Teachers often assume that you know how to write an essay, and that you understand what they mean when they drop words like, “thesis statement.” It can be really discouraging and frustrating to hear terms you don’t understand. Today we’ll take a look at some common English Teacher Essay Jargon and we’ll provide you with simple explanations for each!
Dun dun dun. When you hear the word, does your fight or flight instinct kick in? Well, take a deep breath, it’s just a fancy word for a piece of writing that proves an argument. There, that wasn’t so bad, right? Next time you hear the word “essay” you can just smirk to yourself and remember that it’s just the written form of those heated debates you have with yourself in the shower.
Ah yes, the thesis statement. A thesis statement is simply your main argument that you are proving in your essay. A thesis statement can be as simple as, “Dogs are better pets than cats.” You are just explaining what your argument is, and then you argue it. Where’s that “EASY” button?
“Make sure you include that in the bodyofyouressay,” said Mr. Unhelpful as the bell rang and the students ran out of class. So we know that an essay is a piece of writing that argues something, and now it is alive with a body? Does it have arms and legs too? Not quite. The body of your essay is the part between your introduction and conclusion paragraphs. The body is where you argue your points to convince your reader that you are right. In a five-paragraph essay, the body will consist of three paragraphs.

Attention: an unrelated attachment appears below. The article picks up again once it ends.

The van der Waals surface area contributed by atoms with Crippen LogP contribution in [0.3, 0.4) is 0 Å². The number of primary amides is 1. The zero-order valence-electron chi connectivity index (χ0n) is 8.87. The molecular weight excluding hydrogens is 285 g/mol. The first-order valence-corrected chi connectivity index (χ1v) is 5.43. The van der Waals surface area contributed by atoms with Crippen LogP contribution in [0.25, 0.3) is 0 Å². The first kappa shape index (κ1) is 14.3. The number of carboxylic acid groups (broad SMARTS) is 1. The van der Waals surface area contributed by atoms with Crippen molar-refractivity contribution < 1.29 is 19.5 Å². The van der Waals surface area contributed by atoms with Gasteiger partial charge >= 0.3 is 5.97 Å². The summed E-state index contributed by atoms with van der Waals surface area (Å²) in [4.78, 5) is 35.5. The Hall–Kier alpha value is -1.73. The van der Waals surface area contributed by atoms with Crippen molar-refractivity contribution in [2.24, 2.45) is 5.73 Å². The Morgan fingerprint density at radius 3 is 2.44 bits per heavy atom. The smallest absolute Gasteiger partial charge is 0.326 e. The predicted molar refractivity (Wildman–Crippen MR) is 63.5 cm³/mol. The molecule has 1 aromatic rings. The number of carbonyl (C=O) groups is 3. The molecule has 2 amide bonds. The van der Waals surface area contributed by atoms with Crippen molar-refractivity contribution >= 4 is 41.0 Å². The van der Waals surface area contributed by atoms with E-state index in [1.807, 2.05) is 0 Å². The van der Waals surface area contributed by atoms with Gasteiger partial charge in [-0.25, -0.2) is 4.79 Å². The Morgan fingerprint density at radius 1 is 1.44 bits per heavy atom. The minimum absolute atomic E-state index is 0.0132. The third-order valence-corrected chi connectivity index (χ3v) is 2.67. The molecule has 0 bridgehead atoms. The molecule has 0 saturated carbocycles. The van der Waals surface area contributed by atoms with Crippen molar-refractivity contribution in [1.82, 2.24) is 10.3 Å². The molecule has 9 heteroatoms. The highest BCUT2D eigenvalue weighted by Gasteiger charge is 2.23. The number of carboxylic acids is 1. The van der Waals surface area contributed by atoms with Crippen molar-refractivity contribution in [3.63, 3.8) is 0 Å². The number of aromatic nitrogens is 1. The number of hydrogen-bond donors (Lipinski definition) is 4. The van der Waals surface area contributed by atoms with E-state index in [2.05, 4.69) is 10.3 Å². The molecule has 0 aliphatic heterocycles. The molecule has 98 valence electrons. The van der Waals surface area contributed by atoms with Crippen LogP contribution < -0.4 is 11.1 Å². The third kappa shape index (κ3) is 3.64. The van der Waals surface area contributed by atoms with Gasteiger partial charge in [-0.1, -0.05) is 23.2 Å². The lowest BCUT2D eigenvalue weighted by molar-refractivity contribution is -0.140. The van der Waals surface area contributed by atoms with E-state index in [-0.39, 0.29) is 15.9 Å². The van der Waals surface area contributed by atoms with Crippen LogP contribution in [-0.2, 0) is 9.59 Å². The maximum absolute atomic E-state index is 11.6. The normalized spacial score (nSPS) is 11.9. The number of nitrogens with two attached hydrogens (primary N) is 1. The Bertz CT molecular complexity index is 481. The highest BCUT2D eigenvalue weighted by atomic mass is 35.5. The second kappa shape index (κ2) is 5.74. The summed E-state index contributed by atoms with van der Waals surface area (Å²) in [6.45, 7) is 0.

What is this mysterious word, ‘citing?’ The Merriam-Webster Dictionary defines cite as, “to write or say the words of (a book, author, etc.).” Citing, most simply, refers to any content that you use in your essay that is not written by you. You use citations (quotations and paraphrased information) in the body of your essay to prove your argument. Knowing what citations means helps you to understand what a “Works Cited” page is.
A Works Cited page comes at the end of your essay. It is a list of information of where your reader can find the texts (works) you cited in the body of your essay. A Works Cited page is required when using MLA formatting, but we’ll cover different types of essay formatting styles at a later date.
Essays can come in all shapes and sizes, and next week, we’ll tackle some different types of essays.
Essays are tough, but we can help. RRLS is launching an online, face-to-face Essay Coach program designed to help students develop the skills necessary to tackle essays. Our Essay Coaches are experienced, certified teachers that work with students one-on-one.